The Institutions Push Back

4 mins read
Supreme Court, White House, and Congress
Photos from Wikimedia Commons.

Today, USA today reported that:

When we say that the institutions are holding out, that’s what we mean.

Oh, dear me. Federal judges have a lot of power.

What I meant was that one of the democratic institutions, or safeguards, baked into the constitution system is that we have an independent judiciary.

Federal judges are appointed for life, so they don’t have to fear retaliation. They also interpret the Constitution and make the decisions that can hold a rogue executive in check.

Yet another democratic institution is the independence of prosecutors. In autocracies, the autocrat decides who will be prosecuted. The autocrat also decides whether that person will be found guilty. (An occurrence in Soviet Russia was fake, or staged, trials.) In a liberal democracy, the prosecutor has independence, meaning that the prosecutor makes decisions freed from political pressure.

The executive branch, under Trump, is trying to seize control of all levers of government.

With federal judges calling an emergency meeting, we see one branch of government (the judicial branch) pushing back against another (the executive branch). The House of Representatives similarly pushed back against Trump’s power grabs and abuse of power. The Senate, however, completely caved.*

*Because the Republicans hold the majority. I’ve been saying for a while that part of our problem is a lawbreaking president. The other part is that he is being shielded by a major political party.

The Constitution divides power three ways, which makes it harder for one part of the government (Trump) to seize control of all other parts.

Here’s another example of the institutions pushing back:

The lawsuit was brought by the Southern Coalition for Justice. Just because you don’t see the warriors for democracy at work, doesn’t mean they are not busy working to save us.

We can compare Trump’s power grabs to Hitler’s in the 1930s and Putin’s in the 1990s. Germany was ruled by an emperor until the end of World War I. Russia had no history of democracy. This means that Germany in the 1930s had very little in the way of democratic institutions, and Russia had almost nothing.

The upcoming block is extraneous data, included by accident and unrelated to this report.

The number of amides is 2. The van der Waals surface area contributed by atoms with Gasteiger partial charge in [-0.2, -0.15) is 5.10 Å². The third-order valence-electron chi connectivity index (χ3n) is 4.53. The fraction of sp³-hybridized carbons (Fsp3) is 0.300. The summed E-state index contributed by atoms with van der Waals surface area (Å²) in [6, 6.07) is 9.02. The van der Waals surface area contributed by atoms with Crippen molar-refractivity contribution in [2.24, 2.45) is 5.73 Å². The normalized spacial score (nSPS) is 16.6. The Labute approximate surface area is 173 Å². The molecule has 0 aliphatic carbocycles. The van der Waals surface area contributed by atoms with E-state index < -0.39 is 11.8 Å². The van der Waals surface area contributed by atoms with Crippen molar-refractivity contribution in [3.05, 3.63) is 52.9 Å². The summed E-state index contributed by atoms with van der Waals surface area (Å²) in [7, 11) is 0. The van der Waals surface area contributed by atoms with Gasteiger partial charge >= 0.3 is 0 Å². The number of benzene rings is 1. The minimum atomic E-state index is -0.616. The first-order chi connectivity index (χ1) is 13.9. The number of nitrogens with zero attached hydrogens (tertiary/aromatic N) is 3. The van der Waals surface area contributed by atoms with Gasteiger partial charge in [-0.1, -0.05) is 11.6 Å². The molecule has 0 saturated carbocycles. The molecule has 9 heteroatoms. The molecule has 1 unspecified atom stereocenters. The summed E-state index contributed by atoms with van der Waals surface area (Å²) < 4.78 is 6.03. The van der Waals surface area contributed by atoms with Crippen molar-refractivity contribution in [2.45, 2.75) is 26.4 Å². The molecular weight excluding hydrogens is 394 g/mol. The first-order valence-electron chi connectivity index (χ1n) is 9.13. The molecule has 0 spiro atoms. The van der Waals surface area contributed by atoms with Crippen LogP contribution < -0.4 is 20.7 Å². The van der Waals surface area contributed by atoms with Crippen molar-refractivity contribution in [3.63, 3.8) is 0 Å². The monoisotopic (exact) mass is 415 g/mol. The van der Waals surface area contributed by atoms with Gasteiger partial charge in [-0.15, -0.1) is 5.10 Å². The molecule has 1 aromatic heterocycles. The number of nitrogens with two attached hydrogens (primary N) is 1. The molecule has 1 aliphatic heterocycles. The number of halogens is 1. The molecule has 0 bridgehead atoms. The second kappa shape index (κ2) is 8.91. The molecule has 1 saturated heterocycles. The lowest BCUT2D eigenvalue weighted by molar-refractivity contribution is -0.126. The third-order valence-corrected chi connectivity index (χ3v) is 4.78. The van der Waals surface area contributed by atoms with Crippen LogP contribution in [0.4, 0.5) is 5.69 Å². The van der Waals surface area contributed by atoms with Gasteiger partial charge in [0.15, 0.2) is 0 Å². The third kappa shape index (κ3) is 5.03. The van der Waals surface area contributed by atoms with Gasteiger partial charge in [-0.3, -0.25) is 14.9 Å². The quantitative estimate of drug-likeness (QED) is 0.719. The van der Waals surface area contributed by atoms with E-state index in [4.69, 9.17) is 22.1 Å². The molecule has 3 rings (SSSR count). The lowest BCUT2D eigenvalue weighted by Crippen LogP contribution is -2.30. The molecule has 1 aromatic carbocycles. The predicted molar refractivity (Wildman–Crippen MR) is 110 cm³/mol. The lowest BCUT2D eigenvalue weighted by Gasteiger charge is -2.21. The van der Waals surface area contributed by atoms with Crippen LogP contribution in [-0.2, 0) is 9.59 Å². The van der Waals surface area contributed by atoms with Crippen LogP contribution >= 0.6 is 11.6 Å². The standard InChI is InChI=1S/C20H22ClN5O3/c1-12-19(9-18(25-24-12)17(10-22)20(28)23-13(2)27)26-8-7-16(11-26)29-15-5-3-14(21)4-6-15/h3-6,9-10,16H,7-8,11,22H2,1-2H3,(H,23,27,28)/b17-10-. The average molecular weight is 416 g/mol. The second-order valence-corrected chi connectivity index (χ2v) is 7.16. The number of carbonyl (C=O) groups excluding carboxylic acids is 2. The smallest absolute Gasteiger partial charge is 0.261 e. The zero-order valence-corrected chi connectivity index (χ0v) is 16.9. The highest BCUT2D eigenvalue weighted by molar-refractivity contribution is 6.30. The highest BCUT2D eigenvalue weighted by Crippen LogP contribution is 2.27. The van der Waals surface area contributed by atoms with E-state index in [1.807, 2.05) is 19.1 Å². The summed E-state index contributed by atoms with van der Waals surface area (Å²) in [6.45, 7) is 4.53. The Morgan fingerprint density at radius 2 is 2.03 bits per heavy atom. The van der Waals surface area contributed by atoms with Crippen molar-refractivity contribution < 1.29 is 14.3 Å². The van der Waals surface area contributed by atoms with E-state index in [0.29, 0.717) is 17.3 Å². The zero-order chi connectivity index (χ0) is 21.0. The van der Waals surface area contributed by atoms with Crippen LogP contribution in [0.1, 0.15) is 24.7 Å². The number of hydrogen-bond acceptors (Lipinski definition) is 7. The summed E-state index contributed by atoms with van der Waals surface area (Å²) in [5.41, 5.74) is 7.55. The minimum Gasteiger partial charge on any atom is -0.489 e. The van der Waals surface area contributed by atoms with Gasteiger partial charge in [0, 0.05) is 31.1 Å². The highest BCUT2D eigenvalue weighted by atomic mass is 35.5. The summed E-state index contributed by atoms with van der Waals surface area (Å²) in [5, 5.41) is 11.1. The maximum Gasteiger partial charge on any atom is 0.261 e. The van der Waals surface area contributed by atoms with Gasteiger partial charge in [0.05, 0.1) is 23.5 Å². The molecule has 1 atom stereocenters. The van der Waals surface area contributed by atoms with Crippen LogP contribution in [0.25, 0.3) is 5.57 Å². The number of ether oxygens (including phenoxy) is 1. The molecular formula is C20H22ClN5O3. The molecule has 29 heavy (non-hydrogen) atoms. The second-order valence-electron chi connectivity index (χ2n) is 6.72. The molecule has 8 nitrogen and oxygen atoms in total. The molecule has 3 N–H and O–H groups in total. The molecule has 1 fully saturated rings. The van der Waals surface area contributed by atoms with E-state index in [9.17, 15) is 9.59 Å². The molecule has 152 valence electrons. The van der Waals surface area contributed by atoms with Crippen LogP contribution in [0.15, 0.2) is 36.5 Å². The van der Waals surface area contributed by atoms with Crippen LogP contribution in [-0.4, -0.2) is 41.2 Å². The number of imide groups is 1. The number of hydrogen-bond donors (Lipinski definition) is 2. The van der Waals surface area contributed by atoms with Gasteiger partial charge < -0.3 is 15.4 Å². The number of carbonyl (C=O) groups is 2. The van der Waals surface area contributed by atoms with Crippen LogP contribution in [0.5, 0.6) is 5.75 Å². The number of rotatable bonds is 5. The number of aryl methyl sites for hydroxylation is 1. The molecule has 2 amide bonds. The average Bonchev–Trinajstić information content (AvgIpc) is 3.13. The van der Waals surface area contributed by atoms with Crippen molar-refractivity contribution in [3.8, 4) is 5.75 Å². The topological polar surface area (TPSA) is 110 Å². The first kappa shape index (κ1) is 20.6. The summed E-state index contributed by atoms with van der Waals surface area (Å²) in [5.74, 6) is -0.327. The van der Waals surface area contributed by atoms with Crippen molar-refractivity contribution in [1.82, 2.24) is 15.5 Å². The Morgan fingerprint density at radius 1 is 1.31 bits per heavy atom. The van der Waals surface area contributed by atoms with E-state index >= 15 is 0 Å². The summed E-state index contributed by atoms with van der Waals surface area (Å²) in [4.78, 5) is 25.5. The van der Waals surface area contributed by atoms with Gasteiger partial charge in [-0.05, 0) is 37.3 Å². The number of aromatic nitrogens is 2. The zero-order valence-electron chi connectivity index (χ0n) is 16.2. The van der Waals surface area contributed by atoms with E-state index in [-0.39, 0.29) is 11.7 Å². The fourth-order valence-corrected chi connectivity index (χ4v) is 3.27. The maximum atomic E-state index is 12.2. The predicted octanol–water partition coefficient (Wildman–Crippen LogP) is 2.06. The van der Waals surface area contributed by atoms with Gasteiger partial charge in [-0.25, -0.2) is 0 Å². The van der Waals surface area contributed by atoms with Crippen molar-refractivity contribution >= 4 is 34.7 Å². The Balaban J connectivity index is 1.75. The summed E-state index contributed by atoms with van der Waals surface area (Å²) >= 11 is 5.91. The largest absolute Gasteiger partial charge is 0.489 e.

Other institutions include .the free press and federalist system. We have 51 separate jurisdictions (federal + the states). It’s a sprawling complicated system with entrenched traditions.

In contrast to Germany in the 1930s and Russia in the 1990s, in the U.S., we have had a few hundred years of judicial independence and prosecutorial independence. So the institutions are holding out. (Except for the Senate.)

It isn’t easy for a dictator to take over.

Our democratic institutions are being battered and pummeled, but they’re holding out. Will they hold out forever against Trump’s onslaught? No, of course not.

I agree with Nancy Pelosi who said we can survive four years of Trump, but a second term will not be easy to recover from, which is why everyone needs to get busy. (See my list here)

Originally posted on Musing About Law, Books, and Politics.
Re-posted with permission.


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Teri has written novels, short stories, nonfiction for both young readers and adults, and lots of legal briefs. She is currently working on a book on disinformation to be published by Macmillan Publishers. Her political commentary has appeared on the NBC Think Blog and CNN.com. Her articles and essays have appeared in publications as diverse as Education Week, Slate Magazine, and Scope Magazine. Her short fiction has appeared in the American Literary View, The Iowa Review, and others. For twelve years she maintained a private appellate law practice limited to representing indigents on appeal from adverse rulings. She believes with the ACLU that when the rights of society's most vulnerable members are denied, everybody's rights are imperiled. She also believe with John Updike that the purpose of literature is to expand our sympathies. Teri lives with her family on the beautiful central coast in California.

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